The History Of Cricket
Cricket is played almost all over the world, although primarily in Commonwealth nations, and for those who play it, the sport seems to seep into their bones. It is a passion, not just a game. The sport has a known history since the mid sixteenth century, in southern England, although it is very likely that it was played for many years before this time, perhaps even centuries before. Unfortunately the true origins are not known. This article will plot the chronological history of the game as we know it and speculate on its earlier origins, the whole research was funded by our premium partner - the bingo reviews site www.topratedbingosites.co.uk, we all thank them for the support.
The consensus of opinion seems to be that cricket was first played by children in the area of the Weald in Sussex and Kent, England in Norman or perhaps even Saxon times. However, this is not really based on anything other than guesswork. The first known reference to the game comes in the form of a court case document in 1597 which refers to a dispute over ownership of an area of common land in Guildford, Surrey. It mentions the game of creckett and the fact that a testimony from a coroner, John Derrick, that he had played creckett on the site with his friends more than 50 years earlier. So, cricket was being played in southern England since at least the 1540s, but probably earlier.
It is believed that village cricket took off in the eighteenth century, particularly due to the gambling opportunities. It had been noted as a god gambling sport since the 17th century, with a match in Sussex in 1697 being played for 50 guineas a side, so says a contemporary newspaper report.
Cricket was introduced to North America in the seventeenth century and arrived in other areas of the world through the eighteenth century. The British East India Company were particularly responsible for moving it around the world. It seemed to be a way of linking the British Empire countries together, although it never took off in Canada.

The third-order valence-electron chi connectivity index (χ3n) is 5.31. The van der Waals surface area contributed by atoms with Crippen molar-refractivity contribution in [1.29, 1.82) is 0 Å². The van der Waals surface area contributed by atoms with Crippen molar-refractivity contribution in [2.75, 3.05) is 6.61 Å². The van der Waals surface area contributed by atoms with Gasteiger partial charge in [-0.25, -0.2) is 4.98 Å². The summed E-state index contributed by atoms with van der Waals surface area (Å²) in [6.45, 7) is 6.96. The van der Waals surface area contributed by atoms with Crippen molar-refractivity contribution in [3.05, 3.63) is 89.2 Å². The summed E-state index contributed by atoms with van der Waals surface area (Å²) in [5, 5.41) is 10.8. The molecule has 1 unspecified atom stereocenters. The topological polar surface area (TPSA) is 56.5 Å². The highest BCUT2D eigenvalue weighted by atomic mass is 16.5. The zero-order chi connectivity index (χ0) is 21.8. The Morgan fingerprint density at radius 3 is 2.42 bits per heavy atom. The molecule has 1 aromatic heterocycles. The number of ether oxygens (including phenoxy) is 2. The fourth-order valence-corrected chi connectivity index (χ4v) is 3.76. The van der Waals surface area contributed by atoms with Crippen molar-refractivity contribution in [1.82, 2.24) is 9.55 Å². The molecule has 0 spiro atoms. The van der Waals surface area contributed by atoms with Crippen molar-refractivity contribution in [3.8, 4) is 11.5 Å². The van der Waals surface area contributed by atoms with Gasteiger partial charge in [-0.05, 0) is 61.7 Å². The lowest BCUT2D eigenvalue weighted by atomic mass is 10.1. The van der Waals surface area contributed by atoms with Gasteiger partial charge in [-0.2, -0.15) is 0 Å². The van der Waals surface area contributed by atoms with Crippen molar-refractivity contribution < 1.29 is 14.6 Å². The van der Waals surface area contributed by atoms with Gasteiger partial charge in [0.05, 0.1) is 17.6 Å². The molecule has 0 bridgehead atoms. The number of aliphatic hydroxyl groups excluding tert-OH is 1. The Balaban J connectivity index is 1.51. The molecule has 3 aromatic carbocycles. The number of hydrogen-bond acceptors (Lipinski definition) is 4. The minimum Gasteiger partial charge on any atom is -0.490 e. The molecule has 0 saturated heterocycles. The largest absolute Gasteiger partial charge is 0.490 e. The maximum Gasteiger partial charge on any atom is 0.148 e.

The oldest set of cricket laws date back to 1744 and can be found at the MCC Museum at Lord's Cricket Ground in London. They were printed on a handkerchief! They included the basic ideas such as the bat, ball and wicket as well as pitch dimensions, code of practice and distribution of winnings. Innovations such as lbw, middle stump and maximum bat width were added in 1744. The MCC were the custodian of the Laws and they have since occasionally made slight revisions.
The oldest permanent fixture in the cricket calendar is the annual Harrow v Eton match which has been played continually since 1805. Lord Byron took part in the first ever cricket match in this long running series. The first international match was between England and Australia, taking place in Melbourne in 1877. This is the first time a match was referred to as a 'test' due to the gruellung nature of it, played over five days.
The county clubs began to form in the nineteenth century. Sussex, perhaps suitably given its history with the game, was the first club to declare its formation in 1839. Soon after, William Clarke founded the 'All-England Eleven' who travelled all over the country, popularising the game. The growth of the railway meant that regular county matches could be held and fans could travel around the country to support their teams.
In 1864 a revolution in bowling took place with overarm bowling allowed for the first time. It became more skillful and became a permanent feature, with bowling getting faster and faster over time.
One of the most famous players of all time is W.G. Grace who played from 1865 to 1908. He was such an amazing player that he single handedly managed to increase the popularity of the game hugely and lots of new fans and players began following the game. He also introduced new features and styles of batting which revolutionised the sport.
In 1882 Australia beat England on home soil at the The Oval and this was dubbed 'the death of English Cricket'. From then on this match was known as the Ashes and the bat and wicket was burned and sent to Australia. This well known test series has been played ever since.
In 1889 the four ball over was replaced by a five ball over and then in 1900 this was changed to a six ball over. In 1922 in Australia this was changed to eight. The 1947 version of the laws allowed six or eight ball overs depending on the conditions of play. However, the most recent laws, set out in 2000 only allows six ball overs.
Cricket has changed and developed with the times and is now perhaps more popular in countries that have adopted cricket, such as India, than it is in its home country of England. There is now a lot of money to be won on the international cricket scene and it has become a source for advertisers to thrive in. Annual famous test series continue and whilst the future of English county cricket has looked uncertain at times, the game generally is very strong.